If there were any South Carolinians hoping that Governor Mark Sanford would go away quietly during the last 15 months of his term, they got a reality check when Governor Sanford made a stop at the Clemson Rotary Club Monday on the Governor’s apology tour.
The Anderson Independent Mail reported that Governor Sanford called the 1895 constitution’s set up of state government as “an insane model.” Further, Sanford trotted out his old racism arguments about the 1895 constitution, contending that it was structured out of the fear a black would be elected Governor.
The “insane” remark is incredibly strong rhetoric for a Governor to use. One wonders if it slipped out because of all the Columbia whispers about the Governor’s own sanity. Of course, the Governor has always had a fixation about running against Ben Tillman and the framers of the 1895 state constitution. One would think that they were current political figures the way Sanford uses them in his arguments. (One wonder's why Sanford did not show some real guts and call for Clemson's Tillman Hall to be renamed.)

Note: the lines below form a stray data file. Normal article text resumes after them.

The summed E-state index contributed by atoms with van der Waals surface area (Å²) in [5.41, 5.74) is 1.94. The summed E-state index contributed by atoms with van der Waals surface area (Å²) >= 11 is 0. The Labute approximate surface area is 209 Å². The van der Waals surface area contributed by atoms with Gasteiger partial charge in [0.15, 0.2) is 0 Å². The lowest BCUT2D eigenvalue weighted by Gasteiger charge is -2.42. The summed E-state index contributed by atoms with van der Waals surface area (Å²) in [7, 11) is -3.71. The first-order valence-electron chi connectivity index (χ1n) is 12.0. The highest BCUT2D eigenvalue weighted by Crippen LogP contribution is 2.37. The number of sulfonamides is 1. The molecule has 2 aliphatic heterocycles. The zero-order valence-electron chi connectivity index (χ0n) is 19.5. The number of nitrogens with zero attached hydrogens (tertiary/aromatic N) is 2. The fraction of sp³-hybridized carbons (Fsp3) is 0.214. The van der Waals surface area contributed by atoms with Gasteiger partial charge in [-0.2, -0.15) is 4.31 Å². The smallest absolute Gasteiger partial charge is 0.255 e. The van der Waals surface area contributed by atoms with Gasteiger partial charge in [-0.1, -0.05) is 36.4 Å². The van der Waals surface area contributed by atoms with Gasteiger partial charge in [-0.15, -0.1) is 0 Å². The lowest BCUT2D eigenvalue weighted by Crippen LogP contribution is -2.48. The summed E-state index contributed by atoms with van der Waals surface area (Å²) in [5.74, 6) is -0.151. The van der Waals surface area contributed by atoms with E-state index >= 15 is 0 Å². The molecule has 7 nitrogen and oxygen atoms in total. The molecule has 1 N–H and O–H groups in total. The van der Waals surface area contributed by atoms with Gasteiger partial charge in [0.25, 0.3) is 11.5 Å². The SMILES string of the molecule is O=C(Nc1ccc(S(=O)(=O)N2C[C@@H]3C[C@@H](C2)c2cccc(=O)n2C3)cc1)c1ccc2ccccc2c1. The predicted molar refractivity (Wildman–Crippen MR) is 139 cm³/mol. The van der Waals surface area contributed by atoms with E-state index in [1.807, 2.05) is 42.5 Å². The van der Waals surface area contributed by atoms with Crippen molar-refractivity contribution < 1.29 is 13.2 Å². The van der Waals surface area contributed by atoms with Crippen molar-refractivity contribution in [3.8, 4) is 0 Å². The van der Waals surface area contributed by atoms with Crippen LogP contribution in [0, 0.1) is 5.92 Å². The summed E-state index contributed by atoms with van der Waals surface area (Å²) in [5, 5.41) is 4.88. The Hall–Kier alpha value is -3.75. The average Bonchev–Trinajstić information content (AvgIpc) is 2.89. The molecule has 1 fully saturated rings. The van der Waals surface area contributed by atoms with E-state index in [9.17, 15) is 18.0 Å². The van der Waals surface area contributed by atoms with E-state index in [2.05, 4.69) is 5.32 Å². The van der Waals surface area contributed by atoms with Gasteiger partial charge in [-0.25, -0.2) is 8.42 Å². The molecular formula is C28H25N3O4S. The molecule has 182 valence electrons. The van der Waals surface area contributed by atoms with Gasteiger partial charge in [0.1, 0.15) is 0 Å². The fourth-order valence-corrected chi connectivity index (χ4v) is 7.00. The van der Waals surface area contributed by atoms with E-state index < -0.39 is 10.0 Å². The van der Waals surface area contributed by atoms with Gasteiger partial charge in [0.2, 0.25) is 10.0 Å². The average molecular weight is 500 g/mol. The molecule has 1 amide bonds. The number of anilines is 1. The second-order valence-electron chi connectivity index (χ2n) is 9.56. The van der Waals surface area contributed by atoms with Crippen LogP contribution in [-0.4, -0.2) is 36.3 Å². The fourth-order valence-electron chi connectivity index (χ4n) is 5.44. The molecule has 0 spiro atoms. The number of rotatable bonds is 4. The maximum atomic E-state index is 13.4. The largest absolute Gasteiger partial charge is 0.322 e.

As for the Governor’s contention that the Constitutional Convention of 1895 was afraid of electing a black man Governor, well, it is a marked ignorance of history. In 1895, no black man was going to be elected Governor. Full blown racism was in effect. Those men did not fear what they thought would never come to pass. Sanford, for the past seven years, has used race to get attention for his ideas about constitutional restructuring. Arguing the racism of the time is easier than actually understanding what was going on.
The men who wrote the South Carolina Constitution of 1895 were conservative in their approach, perhaps to a fault. They were farmers and merchants afraid of strong executive power, not black power, buy any strong executive power. Most of those men either had suffered great loss or knew people who had suffered great loss at the hands of strong executives in power during Reconstruction. Further, South Carolina already had a strong tradition of being a legislatively dominated state. Indeed, the notion of the legislature being uncomfortable with strong governors goes back to the days when South Carolina had a Royal Governor from the British Crown.
At any rate, the Convention of 1895 was not filled with lunatics. The attendees were serious men who took their duties with a sense of purpose. Perhaps that seems “insane” to a man who has acted as selfishly and as erratic as Mark Sanford. The irony is when Mark Sanford was missing last summer and when he was just flat embarrassing since with several different acts, he made the writers of the Constitution of 1895 look like geniuses for limiting the power of the Governor. Insane indeed.